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Timothy B. Niewold, MD


New York University School of Medicine


Tolerogenic dendritic cells in human lupus

Plasmacytoid dendritic cells (PDCs) are a major source of type I interferon (IFN), and are important pathogenic effector cells in systemic lupus erythematosus (SLE). Though many studies have characterized factors that amplify inflammatory pathways in SLE, the study of negative regulators is equally important and has not been as extensively explored. In this proposal, we plan to study the expression and function of two important immune regulators of PDCs, immunoglobulin like transcript 7 (ILT-7) and blood dendritic cell antigen 2 (BDCA2) to induce tolerogenic PDCs in human SLE.
We have two Specific Aims:
Aim 1: Assess the functional consequence of decreased expression of ILT-7 and BDCA2 on SLE patient PDCs, and relationship to disease phenotypes.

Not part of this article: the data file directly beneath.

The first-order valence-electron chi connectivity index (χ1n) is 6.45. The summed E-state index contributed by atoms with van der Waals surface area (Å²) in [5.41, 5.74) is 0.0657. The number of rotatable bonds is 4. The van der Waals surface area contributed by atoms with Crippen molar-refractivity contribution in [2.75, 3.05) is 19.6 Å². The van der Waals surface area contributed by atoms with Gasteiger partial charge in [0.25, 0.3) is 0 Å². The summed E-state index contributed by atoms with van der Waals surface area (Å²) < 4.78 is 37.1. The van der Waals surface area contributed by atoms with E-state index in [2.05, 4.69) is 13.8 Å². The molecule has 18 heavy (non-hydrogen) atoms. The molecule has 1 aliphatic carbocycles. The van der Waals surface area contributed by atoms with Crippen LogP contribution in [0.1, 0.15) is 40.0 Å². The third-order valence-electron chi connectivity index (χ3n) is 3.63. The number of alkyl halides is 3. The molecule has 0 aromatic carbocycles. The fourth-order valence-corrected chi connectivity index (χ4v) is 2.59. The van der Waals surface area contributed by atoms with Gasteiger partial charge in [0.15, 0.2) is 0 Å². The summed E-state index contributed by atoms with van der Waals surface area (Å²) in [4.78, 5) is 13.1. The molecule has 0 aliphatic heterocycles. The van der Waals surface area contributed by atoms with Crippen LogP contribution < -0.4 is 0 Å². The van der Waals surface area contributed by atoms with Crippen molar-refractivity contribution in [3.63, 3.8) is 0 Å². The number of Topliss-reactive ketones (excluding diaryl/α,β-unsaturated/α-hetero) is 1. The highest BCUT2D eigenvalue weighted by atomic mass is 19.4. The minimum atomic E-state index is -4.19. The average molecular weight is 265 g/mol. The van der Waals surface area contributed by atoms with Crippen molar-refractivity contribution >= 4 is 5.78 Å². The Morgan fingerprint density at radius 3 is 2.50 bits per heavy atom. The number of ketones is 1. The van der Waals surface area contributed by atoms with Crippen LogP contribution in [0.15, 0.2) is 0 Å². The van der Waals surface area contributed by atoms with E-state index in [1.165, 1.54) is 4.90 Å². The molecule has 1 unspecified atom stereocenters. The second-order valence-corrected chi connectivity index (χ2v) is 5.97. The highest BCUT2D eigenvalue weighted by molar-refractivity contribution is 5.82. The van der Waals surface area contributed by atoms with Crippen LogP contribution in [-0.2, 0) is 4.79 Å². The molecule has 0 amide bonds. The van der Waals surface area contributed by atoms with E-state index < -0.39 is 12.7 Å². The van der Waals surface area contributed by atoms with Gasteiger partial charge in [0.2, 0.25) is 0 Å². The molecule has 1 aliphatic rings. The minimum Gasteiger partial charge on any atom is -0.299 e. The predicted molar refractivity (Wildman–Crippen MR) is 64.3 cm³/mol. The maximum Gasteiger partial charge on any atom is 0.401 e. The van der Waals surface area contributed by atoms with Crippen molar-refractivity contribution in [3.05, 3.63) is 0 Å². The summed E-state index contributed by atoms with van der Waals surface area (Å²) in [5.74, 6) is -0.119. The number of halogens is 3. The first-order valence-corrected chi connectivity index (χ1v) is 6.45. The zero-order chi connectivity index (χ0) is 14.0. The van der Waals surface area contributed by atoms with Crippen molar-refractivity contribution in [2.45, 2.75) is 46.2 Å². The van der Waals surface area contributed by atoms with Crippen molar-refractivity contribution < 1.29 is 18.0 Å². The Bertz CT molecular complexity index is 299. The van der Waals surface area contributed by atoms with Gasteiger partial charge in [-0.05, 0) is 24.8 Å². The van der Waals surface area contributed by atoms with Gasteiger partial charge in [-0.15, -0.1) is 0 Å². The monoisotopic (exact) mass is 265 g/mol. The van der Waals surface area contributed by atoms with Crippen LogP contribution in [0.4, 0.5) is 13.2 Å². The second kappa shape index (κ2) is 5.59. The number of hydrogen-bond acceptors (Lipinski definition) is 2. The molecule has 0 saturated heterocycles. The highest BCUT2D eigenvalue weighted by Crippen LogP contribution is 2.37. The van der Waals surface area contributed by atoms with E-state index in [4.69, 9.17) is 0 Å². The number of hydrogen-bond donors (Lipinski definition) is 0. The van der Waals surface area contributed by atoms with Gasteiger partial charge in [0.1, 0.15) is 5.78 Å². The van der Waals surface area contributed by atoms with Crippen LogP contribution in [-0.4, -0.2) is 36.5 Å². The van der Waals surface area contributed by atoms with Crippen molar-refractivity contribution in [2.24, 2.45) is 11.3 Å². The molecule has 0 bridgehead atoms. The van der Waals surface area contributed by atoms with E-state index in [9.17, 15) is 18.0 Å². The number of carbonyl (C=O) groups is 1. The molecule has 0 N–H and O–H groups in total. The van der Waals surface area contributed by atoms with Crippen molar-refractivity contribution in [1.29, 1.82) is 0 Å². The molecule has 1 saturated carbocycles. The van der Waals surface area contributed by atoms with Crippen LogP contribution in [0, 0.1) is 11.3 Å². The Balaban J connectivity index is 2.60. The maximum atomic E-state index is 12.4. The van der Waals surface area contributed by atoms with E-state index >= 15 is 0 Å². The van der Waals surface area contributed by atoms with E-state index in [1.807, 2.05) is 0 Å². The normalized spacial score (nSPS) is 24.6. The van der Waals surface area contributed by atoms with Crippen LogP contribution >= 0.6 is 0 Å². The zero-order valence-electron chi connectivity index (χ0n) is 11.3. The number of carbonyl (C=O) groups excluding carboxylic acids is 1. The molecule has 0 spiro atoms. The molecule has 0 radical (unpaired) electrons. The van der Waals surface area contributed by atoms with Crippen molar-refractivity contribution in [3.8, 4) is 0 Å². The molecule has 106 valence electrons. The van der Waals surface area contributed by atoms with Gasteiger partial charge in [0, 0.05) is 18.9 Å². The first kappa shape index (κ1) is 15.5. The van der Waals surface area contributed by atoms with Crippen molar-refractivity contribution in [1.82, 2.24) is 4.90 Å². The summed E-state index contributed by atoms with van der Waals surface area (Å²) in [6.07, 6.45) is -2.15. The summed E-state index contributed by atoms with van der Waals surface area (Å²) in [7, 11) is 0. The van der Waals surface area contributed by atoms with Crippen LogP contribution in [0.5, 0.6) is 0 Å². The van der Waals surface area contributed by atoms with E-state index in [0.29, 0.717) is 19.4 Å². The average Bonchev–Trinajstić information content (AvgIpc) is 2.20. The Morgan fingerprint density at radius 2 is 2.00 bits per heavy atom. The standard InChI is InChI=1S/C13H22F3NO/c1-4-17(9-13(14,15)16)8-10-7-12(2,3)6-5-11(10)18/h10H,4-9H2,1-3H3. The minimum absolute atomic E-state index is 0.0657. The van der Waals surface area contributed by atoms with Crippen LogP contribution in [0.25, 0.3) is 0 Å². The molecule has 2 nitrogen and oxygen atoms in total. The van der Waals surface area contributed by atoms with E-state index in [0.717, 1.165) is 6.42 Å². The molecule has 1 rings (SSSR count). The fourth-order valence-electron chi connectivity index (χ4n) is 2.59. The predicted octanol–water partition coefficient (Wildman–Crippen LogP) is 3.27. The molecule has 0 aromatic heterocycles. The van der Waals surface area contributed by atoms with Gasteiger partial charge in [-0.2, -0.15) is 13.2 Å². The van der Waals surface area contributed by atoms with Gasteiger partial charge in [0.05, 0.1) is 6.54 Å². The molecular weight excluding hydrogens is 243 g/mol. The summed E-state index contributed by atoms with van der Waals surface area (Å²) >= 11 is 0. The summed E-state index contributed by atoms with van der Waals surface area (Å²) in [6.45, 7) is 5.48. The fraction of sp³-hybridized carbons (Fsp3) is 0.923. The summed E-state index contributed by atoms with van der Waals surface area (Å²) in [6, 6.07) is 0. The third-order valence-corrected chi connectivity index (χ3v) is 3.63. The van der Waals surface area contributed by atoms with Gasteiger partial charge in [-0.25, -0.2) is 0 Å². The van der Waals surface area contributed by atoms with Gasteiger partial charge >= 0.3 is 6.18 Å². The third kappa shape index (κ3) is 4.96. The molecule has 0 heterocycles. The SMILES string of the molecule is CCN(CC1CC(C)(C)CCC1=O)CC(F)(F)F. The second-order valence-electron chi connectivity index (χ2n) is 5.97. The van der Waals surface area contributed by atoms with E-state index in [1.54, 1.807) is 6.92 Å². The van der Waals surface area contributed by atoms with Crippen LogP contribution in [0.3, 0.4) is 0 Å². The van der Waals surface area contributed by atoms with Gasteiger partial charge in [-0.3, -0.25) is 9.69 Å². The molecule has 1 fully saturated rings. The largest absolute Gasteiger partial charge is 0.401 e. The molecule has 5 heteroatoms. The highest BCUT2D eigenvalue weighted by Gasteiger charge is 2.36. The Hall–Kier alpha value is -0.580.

Aim 2: Determine capacity of ILT-7 and BDCA2 to induce tolerogenic DCs in SLE patients, both separately and in combination.
The data we generate will identify important patient sub-groups to be targeted, and define which intracellular signaling pathways are interrupted. Aim2 will potentially support a novel dual inhibition therapeutic strategy which would combine ILT-7 and BDCA2 ligation, as it seems unlikely that ligating a single suppressive receptor on the PDC surface will lead to a tolerogenic outcome.

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